Thursday, July 27, 2017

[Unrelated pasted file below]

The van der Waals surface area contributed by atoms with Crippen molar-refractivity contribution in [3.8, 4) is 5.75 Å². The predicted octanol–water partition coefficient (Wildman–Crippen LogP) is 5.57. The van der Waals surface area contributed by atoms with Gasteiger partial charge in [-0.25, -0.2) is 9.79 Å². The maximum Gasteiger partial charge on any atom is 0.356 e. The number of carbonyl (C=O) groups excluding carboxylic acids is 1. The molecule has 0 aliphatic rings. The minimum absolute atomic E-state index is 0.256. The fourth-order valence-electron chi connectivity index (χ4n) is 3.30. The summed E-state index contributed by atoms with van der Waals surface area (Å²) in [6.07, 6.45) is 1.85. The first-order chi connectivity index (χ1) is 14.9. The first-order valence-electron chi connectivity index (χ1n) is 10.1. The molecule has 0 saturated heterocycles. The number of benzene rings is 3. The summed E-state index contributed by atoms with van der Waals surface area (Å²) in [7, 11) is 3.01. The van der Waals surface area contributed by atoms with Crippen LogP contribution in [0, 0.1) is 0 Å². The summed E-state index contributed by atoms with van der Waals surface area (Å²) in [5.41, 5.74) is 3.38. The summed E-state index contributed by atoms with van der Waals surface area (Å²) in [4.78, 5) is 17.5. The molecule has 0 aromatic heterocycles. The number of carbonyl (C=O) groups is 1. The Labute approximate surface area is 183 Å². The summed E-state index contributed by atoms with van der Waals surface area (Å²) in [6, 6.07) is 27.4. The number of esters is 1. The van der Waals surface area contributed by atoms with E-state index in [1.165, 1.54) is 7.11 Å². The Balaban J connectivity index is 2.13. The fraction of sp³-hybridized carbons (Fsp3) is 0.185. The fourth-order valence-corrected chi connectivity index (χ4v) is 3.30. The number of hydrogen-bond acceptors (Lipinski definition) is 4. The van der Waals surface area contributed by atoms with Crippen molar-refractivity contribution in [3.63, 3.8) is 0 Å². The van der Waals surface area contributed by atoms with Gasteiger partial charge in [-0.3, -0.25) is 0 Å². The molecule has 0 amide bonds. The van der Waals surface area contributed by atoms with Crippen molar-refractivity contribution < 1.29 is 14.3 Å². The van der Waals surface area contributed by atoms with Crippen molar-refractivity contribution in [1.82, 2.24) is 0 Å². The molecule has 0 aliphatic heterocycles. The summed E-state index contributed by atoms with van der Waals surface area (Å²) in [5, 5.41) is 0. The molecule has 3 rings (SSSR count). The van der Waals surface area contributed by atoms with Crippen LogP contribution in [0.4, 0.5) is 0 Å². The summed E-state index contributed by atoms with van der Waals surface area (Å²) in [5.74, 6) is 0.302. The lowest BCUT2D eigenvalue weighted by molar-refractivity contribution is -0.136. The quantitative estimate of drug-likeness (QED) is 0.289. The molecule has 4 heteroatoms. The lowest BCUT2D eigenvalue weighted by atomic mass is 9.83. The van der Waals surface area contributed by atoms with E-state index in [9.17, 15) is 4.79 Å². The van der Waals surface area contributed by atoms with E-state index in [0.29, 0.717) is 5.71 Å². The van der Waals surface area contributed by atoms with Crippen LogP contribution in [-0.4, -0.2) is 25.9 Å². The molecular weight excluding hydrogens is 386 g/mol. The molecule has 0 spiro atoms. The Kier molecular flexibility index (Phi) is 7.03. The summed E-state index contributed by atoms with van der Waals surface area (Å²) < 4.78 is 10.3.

when people think of "what they look like" I think most of them break their face up into two parts. theres the part that is their essential likeness, and the other part could be thought of as "flaws." they dont see the weird things as being parts of their actual likeness but rather group the "weird things" in the same place as they would put acne, drool, hairstyle. If these parts were gotten rid of, their actual face would still be there, unchanged. But when we look at others, particularly those we havent met or arent close to, we see it all. Whats there is there. We use all the information to distinguish this person from other people. But the person whos face it is has some relatively small set of people that they take into account. And their own face has only to be distinguished from amongst all these people that they know or see often enough. But a caricature or portrait artist doesn't know how big this set is, so even if he is only to convince this one individual that he is depicting them, he has to be as specific as possible, and ignore no grotesque detail. So in this light one can see going generic as more of an empty gesture. The artist's responsibility is to entertain while with this infinite handicap, the necessity for likeness, and yet the responsibility stands. Having never drawn nor even seen this, the shape of what is now sitting before him. To the craftsman, to the workman, to those whos skill is acquired through practice and habit and repetition, the feat of capturing likeness can then be only seen as impossible, but to the observer, the passer through, the seer, its as simple as seeing, because the most garish and unusual thing before you is all youre required to draw.

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